Mayweather and Trump are at least acquaintances after the undefeated boxing champion visited the then-president elect Nov. 16, eight days after Trump had been elected.

    In the interview, Mayweather also said he attended Trump's inauguration Jan. 20 in Washington, D.C.

    "I just wanted to say I did it one time in my life," Mayweather said of the inauguration, per Yuscavage. "It didn't matter who the president was. I just wanted to go to be a part of it, to see how it is."

    Trump has attended several Mayweather fights, including his 2015 bout against Manny Pacquiao in Las Vegas

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    According to Randell Minott A police officer pulled him over for a signal violation. He mentions that the officer stopped him for the violation even though nobody was behind him to warn with the signal. Minott states the violation is not the issue he has with the officer but rather the officer walked up to his car window with his gun drawn.

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    Niggas is getting really relationship sentimental in this bitch for past few threads, so its bout time to start showing off the main damey for ya folk. Lets celebrate the women in our lives!

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    A man stabbed his girlfriend to death in Alexandria, Virginia, early Thursday, according to police, and her friends say she had been trying to leave him and he lashed out.
    Dasheria Barksdale, 30, died after Melvin Williams, 23, stabbed her in an apartment on the 900 block of N. Henry Street in North Old Town, the Alexandria Police Department said. A friend who tried to help Barksdale also was stabbed and was in critical condition.
    "He was saying, 'I told you, it's 'til death do us part, it's 'til death do us part. I told you I'm gonna kill you,'" a second friend, Shakiylah Edwards, told News4 about the horrific attack she also tried to stop.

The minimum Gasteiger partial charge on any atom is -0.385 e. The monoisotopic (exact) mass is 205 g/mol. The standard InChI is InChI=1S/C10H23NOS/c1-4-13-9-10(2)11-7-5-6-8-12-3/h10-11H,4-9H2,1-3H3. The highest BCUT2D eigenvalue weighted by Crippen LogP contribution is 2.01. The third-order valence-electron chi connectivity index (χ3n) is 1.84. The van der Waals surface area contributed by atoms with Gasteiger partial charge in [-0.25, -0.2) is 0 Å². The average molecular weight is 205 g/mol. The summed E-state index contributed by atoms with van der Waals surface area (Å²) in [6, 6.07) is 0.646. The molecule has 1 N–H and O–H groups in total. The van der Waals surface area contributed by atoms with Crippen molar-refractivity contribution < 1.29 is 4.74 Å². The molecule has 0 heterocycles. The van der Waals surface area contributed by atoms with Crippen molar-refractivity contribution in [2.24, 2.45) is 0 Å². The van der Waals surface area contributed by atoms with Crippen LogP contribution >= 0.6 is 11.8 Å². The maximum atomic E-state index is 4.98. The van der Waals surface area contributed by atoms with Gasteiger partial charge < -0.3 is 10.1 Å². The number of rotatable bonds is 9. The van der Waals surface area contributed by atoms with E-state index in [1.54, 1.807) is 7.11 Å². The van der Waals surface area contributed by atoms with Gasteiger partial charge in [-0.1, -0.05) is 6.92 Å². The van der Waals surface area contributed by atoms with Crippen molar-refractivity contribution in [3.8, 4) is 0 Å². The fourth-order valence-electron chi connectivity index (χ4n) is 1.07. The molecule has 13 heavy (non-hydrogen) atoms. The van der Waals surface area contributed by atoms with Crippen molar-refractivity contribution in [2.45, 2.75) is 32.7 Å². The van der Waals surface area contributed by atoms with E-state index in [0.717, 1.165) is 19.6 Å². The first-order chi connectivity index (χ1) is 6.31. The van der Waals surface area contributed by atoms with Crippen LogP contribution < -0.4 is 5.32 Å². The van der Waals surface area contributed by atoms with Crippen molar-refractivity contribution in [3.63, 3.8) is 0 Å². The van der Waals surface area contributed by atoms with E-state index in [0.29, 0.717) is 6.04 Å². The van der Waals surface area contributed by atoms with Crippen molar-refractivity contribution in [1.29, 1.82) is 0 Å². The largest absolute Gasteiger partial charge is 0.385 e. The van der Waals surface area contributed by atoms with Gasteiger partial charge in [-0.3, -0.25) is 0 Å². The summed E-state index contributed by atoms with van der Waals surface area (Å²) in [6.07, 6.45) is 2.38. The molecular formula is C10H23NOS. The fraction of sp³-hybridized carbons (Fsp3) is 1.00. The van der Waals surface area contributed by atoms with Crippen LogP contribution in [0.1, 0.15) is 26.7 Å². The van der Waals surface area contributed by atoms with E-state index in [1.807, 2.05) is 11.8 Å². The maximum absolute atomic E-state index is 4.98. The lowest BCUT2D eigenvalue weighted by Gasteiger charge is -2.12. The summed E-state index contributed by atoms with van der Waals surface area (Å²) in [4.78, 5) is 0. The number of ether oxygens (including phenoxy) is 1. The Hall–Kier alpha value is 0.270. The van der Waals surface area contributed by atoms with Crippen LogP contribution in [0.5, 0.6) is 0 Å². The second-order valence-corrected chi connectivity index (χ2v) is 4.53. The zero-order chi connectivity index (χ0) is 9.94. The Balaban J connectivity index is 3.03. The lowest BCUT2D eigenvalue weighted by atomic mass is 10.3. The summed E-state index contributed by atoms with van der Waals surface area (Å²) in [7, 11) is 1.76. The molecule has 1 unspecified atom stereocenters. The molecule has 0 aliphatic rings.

Police have not yet spoken about a motive in the crime.

    Fairfax County, Virginia, is sprawling but has only two domestic violence shelters. Bethany House of Northern Virginia sheltered 43 women and 57 children last year, but they got calls for help for more than 300 people. "To be able to say yes to even two or three more families would make a world of a difference for a mom who is trying to flee," the organization's executive director told News4's Julie Carey.

    Williams turned the knife on himself, and he also was in critical condition, police said.
    Edwards sobbed as she spoke about her desperate attempts to get her friend out of a room she said Williams pulled Barksdale into.
    "I was trying to pull her out, but every time I pulled, he would stab. So, I just had to leave her," Edwards said, in apparent shock.

    Barksdale had been trying to break things off with her longtime boyfriend, her friends said. But he returned to the apartment last night and put a knife to the young woman's throat.
    "She did leave him, and he came back and killed her," Edwards said.
    Edwards' brother, Darrell Edwards, tried to intervene.
    "The door slammed and half of us are shut out, half of us are shut in, and we just heard screaming," Shakiylah Edwards said.

    Williams had a cloth soaked in lighter fluid that he threatened to light, she said.
    "I don't know where I found the strength. I bust through the door and all I see is my brother jumping out the window, because apparently he had been stabbed by Melvin," Shakiylah Edwards continued.
    When police arrived after a call about 1:30 a.m., they found Darrell Edwards on the ground beneath the second-floor window from which he had jumped.
    Barksdale was rushed to a hospital and pronounced dead.
    Darrell Edwards underwent surgery, but his sister said she believed he would pull through.
    Williams is in a hospital and is in police custody.
    Williams is well-known in the apartment complex. People who know him said he previously acted violently. On Tuesday, he threw Barksdale's kitten and two ferrets out of a window, her friends said. The kitten had to have a leg amputed, and one ferret ran off. Barksdale's friends questioned why he wasn't arrested or jailed then.
    Outside the homes Thursday afternoon, Barksdale's friends mourned the sudden loss.
    "She was a beautiful person and had a beautiful smile. She will be missed," friend Jerry Blake said.
    "She was so sweet. She didn't deserve it. She just wanted some peace," Shakiylah Edwards said.